Evidence based smoking cessation helpline

Evidence Base for Helpline Services

Ever since the California Smokers’ Helpline began in 1992, research has been an important part of its mission. Careful evaluation provides confidence that Helpline services really do help people quit. And it ensures the Helpline is serving people from all walks of life, including those who have less access to other tobacco treatments.

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Descriptions of Helpline Protocols

"Telephone Counseling for Smoking Cessation: What's in a Call?"
Shu-Hong Zhu, Gary J. Tedeschi, Christopher M. Anderson and John P. Pierce
Journal of Counseling & Development 75, no. 2 (1996): 93-102

Helpline counseling is proven to help people quit using tobacco. This article describes what Helpline counselors discuss with clients and why. It also describes different client situations and how counselors are trained to deal with them.

"Putting It on the Line: Telephone Counseling for Adolescent Smokers"
Gary J. Tedeschi, Shu-Hong Zhu, Christopher M. Anderson, Sharon E. Cummins and Neil G. Ribner
Journal of Counseling & Development 83, no. 4 (2005): 416-424

How does the Helpline work with teenagers? This paper describes a telephone counseling program specifically for adolescents who want to quit smoking. It answers questions about how to work with young smokers and the best ways to support them.

Telephone Counselling for Pregnant Smokers: Essential Elements
Sharon E. Cummins, Gary J. Tedeschi, Christopher M. Anderson, Raechelle Quinlan-Downs, Patricia Harris and Shu-Hong Zhu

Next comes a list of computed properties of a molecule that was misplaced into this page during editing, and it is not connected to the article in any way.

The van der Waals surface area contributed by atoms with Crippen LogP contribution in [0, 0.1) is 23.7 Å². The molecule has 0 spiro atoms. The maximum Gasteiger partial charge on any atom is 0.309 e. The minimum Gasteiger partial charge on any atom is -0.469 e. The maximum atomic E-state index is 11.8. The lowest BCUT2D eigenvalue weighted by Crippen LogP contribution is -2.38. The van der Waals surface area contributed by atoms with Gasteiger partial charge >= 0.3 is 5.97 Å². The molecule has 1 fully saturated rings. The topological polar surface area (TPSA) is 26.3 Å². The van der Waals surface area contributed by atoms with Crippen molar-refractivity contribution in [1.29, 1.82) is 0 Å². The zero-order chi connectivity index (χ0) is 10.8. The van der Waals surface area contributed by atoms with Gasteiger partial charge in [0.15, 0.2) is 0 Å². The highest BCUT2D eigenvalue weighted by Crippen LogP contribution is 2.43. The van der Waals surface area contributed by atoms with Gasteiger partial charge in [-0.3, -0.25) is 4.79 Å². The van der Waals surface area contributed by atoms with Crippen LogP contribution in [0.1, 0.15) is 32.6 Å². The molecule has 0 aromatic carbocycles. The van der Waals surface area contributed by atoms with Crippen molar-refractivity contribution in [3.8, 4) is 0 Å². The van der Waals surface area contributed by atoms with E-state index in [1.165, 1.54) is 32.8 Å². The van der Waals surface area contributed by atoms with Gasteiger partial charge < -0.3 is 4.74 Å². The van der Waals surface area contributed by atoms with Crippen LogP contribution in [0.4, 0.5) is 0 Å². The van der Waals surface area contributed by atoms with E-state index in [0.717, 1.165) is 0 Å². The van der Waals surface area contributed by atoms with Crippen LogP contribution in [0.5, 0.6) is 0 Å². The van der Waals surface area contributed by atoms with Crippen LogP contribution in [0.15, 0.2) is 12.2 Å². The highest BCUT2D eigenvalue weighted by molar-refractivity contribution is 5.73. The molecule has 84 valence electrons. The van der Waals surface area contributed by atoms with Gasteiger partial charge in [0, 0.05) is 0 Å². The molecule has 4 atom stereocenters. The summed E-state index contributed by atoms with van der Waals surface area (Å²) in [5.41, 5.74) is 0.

Journal of Smoking Cessation 2, no. 2 (2007): 36-46

What is different about helping pregnant smokers quit? This article describes an effective counseling protocol that helps pregnant women develop coping skills and how counselors are trained to understand the unique needs of these clients.

"Counselling Asian Smokers: Key Considerations for a Telephone Intervention"
Gary J. Tedeschi, Shu-Hong Zhu, Sharon E. Cummins, Hee Shin and My Hanh Nguyen
Journal of Smoking Cessation 8, no. 1 (2013): 2-10

Few studies focus on ways to help Asian language speakers quit smoking. This one describes an effective protocol that helps Chinese, Korean and Vietnamese speakers quit smoking. It also shows that Asian-language callers are just as likely as English-language callers to engage in counseling and be satisfied with the process.

Evidence that Helpline Services are Effective

"Telephone Counseling for Smoking Cessation: Effects of Single-session and Multiple-session Interventions"
Shu-Hong Zhu, Vincent Stretch, Mark Balabanis, Bradley Rosbrook, Georgia Sadler and John P. Pierce
Journal of Consulting and Clinical Psychology 64, no. 1 (1996): 202-211

This study with English and Spanish speaking adults showed that a single session of telephone counseling increases quitting success, and that multiple sessions are even more effective. In fact they roughly doubled the odds of callers quitting long-term.

"Evidence of Real-World Effectiveness of a Telephone Quitline for Smokers"
Shu-Hong Zhu, Christopher M. Anderson, Gary J. Tedeschi, Bradley Rosbrook, Cynthia E. Johnson, Michael Byrd and Elsa Gutiérrez-Terrell
New England Journal of Medicine 347, no. 14 (2002): 1087-1093